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Dynamic Chiropractic – February 27, 1995, Vol. 13, Issue 05

Consumer Reports to Recant Stroke Figures

By Editorial Staff
Last June when Consumer Reports published their eight-page report on chiropractic ("Chiropractors, Can They Help? Do They Harm?"), one statement in particular caught the attention of the chiropractic profession:
"But figures derived from a prominent company providing malpractice insurance to U.S. chiropractors suggest how misleading it can be to rely on published case reports. In 1990 alone, the company paid approximately 140 claims to patients who had suffered a stroke after spinal manipulation."
Where did these figures derive from? Who was the "prominent company"? Everyone assumed it was the National Chiropractic Mutual Insurance Company (NCMIC). But after reviewing NCMIC's files, it was discovered that although they insure about half of the profession, they only paid 20 claims in 1990 to patients who had suffered a stroke after manipulation.

Enter one tenacious chiropractor: William J. Lauretti, DC, of Bethesda, Maryland. After nearly five months of sending letters to author Rochelle Green and others on the staff, and making phone calls that contested the 140 figure, Dr. Lauretti finally received the letter that justified his efforts.

Consumer Reports now concedes the 140 figure was inaccurate, and that the information Dr. Lauretti was supplying was accurate: that out of 80,000,000 neck adjustments, there are approximately 40 stroke cases. This translates to one in 2,000,000. Consumer Reports plans a correction in the letter section of the March 1995 issue.

Unfortunately, very few people will see the correction and understand its relevance to the original article nine months ago. The damage has been done. It seems that it can be truly misleading to rely on figures from Consumer Reports.

We thought you'd be interested in reading the letter that Dr. Lauretti received from Consumer Reports.

January 25, 1995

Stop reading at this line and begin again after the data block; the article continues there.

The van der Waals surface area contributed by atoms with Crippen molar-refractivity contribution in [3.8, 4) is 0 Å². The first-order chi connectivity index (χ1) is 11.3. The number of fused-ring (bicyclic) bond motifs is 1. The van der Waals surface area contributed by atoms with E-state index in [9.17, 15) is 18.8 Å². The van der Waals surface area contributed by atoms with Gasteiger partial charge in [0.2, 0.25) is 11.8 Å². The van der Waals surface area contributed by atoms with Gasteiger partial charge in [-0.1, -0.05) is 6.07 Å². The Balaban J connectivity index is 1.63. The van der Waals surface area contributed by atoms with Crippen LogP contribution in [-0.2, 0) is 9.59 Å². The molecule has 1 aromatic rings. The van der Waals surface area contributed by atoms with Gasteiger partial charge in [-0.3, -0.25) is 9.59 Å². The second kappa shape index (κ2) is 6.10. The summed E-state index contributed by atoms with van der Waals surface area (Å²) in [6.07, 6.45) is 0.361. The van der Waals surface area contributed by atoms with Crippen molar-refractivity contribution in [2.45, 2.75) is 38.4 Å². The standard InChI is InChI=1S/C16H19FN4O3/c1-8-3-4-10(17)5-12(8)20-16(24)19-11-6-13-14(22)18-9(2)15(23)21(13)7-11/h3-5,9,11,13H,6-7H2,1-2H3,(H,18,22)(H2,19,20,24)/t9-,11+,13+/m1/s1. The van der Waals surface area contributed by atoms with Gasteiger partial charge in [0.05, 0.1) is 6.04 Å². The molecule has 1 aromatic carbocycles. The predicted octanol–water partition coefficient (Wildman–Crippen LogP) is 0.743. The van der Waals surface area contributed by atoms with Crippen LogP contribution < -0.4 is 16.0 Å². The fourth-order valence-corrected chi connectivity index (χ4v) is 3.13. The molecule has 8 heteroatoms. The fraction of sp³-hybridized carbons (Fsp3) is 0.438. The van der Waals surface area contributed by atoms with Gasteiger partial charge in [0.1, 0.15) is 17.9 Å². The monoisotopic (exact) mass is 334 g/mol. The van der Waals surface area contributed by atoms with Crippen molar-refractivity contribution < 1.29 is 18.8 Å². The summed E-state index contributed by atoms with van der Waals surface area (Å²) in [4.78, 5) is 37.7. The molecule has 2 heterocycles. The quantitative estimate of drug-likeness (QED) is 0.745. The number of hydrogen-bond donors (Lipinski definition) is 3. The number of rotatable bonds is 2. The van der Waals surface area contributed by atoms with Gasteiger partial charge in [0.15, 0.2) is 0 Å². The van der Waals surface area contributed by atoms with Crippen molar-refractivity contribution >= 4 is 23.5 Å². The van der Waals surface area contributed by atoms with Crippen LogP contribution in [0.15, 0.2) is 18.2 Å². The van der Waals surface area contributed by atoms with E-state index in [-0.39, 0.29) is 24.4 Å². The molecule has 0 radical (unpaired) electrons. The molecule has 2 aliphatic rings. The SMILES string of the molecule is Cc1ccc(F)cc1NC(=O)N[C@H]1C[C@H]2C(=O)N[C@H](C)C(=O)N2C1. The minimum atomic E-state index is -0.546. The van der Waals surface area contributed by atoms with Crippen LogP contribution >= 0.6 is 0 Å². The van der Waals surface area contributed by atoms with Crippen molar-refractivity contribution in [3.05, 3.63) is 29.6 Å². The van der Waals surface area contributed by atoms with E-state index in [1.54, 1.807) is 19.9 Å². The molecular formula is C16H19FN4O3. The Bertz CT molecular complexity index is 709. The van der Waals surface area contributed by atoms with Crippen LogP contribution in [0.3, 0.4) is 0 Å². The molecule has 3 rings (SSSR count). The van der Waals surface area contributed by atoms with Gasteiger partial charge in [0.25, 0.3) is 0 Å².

William J. Lauretti, DC
4825 Bethesda Avenue
Suite 310
Bethesda, MD 20814

Dear Dr. Lauretti,

Please accept my personal apology for the frustration you have experienced in bringing a clarification to our attention. We have not been ignoring you; we have, in fact, been reviewing our sources to see whether our citation of insurance statistics could have been in error. The volume of inquiries we received on our June 1994 article on chiropractic made it difficult for us to respond to your inquiry, and some others, as quickly as we would have liked to. Nevertheless, we do try to clear up such issues rapidly, and I apologize again for the delay in your case.

We have now determined that the number of stroke cases following manipulation, while significant, is not as great as we had stated. We have learned from the National Chiropractic Mutual Insurance Company that in 1990 the company paid a total of 272 claims, 20 of which were for CVA (stroke) -- a number that matches your calculations. As these figures differ from the information given in our article, we plan to publish a correction in the next issue that ships to press.

Thank you for bringing this matter to our attention.


Joel Gurin
Editorial Director

cc: Rhoda H. Karpatkin
David Ansley
Rochelle Green

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